The 12 girls on the final list fitted the criteria. They had to be educated, single, and belong to the same village. Twenty-year-old engineering student Radha Patel went to the same school as Hinal, and lives a two-minute drive away in an oldworld home that boasts high wooden beam ceilings. On the drive there, past a string of temples (“there are 15 in all!”), she makes it a point to mention her father, Vijay Patel, who despite being a modest farmer made sure she stuck to academics. Radha calls the opportunity a “Godsend”, leaving her overwhelmed at the thought of thousands backing her in support. It’s the primary healthcare centre that tops her list of priorities. Equipping it with new-age facilities, and setting up an educational institution that will offer Siswa’s students the option of pursuing science without having to relocate to Vidyanagar, are number one and two on her checklist.
For Nisha, working in a team is hardly a bother. The manager at a motorbike showroom heads a group of 25 staffers. “But I wasn’t sure if I’d manage to balance both. My mother was adamant. She convinced me, and I’m glad she did,” she says, sharing their latest plan of putting Siswa on the e-map with launching a website to help the community converge on a common platform. “And yes, we’d like to increase employment opportunities through gruh udyog (small scale entrepreneurship).”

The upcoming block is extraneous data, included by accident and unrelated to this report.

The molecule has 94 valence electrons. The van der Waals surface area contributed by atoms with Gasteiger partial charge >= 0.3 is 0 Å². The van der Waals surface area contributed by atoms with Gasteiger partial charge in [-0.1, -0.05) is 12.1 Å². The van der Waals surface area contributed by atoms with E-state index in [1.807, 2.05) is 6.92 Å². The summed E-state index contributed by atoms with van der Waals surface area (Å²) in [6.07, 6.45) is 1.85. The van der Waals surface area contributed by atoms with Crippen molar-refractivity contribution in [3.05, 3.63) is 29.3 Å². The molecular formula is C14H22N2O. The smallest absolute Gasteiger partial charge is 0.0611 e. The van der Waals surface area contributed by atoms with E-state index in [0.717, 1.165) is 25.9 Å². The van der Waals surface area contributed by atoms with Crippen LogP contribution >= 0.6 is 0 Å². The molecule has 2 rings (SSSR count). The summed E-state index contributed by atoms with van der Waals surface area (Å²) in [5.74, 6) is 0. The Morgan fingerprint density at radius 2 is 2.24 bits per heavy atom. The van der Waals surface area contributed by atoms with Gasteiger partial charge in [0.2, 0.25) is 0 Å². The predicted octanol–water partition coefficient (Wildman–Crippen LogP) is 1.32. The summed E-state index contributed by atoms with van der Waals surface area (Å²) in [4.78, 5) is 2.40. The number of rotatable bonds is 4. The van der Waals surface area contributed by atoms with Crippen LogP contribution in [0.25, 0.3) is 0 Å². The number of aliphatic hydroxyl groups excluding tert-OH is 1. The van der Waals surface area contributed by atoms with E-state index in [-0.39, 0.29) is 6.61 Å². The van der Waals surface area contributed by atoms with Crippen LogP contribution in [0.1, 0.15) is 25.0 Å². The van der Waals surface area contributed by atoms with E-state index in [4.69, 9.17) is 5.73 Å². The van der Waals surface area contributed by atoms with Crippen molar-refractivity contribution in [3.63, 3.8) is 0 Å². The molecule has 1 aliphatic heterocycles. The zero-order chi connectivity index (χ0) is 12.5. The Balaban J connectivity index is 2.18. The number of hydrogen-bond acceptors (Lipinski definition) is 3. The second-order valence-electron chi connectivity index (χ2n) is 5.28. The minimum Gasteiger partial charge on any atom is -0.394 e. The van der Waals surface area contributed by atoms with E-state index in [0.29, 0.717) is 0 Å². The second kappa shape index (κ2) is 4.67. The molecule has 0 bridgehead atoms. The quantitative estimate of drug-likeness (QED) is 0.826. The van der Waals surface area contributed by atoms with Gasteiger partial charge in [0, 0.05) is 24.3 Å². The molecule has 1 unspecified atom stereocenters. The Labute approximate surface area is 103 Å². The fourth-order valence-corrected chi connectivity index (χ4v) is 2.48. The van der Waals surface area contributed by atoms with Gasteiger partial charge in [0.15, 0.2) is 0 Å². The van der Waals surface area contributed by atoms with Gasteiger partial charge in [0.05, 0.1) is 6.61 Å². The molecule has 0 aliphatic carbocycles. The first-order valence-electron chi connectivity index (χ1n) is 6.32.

In indigenous Indian fashion, the team picked the palanquin as their election symbol. “It symbolized the idea of carrying on our administrative responsibilities even if we relocate after marriage.” Ironically, the thought of wary elders inching away from the girls, hardly keen on taking empowered women home, is far from their minds. “No one is forcing them to marry us. Times have changed,” says Radha.
And for critics who point fingers at the incentivedriven scheme (the Modi government has raised the incentive for an all-women Samras panchayat controlling a village with a population of 5,000 to 15,000, to Rs 5 lakh), Siswa’s sarpanch has this to say: “When they select all-male panchayats under Samras, nobody seems to have a problem.”
Author of Article – Soumitra Das
TOI original article link – Click Here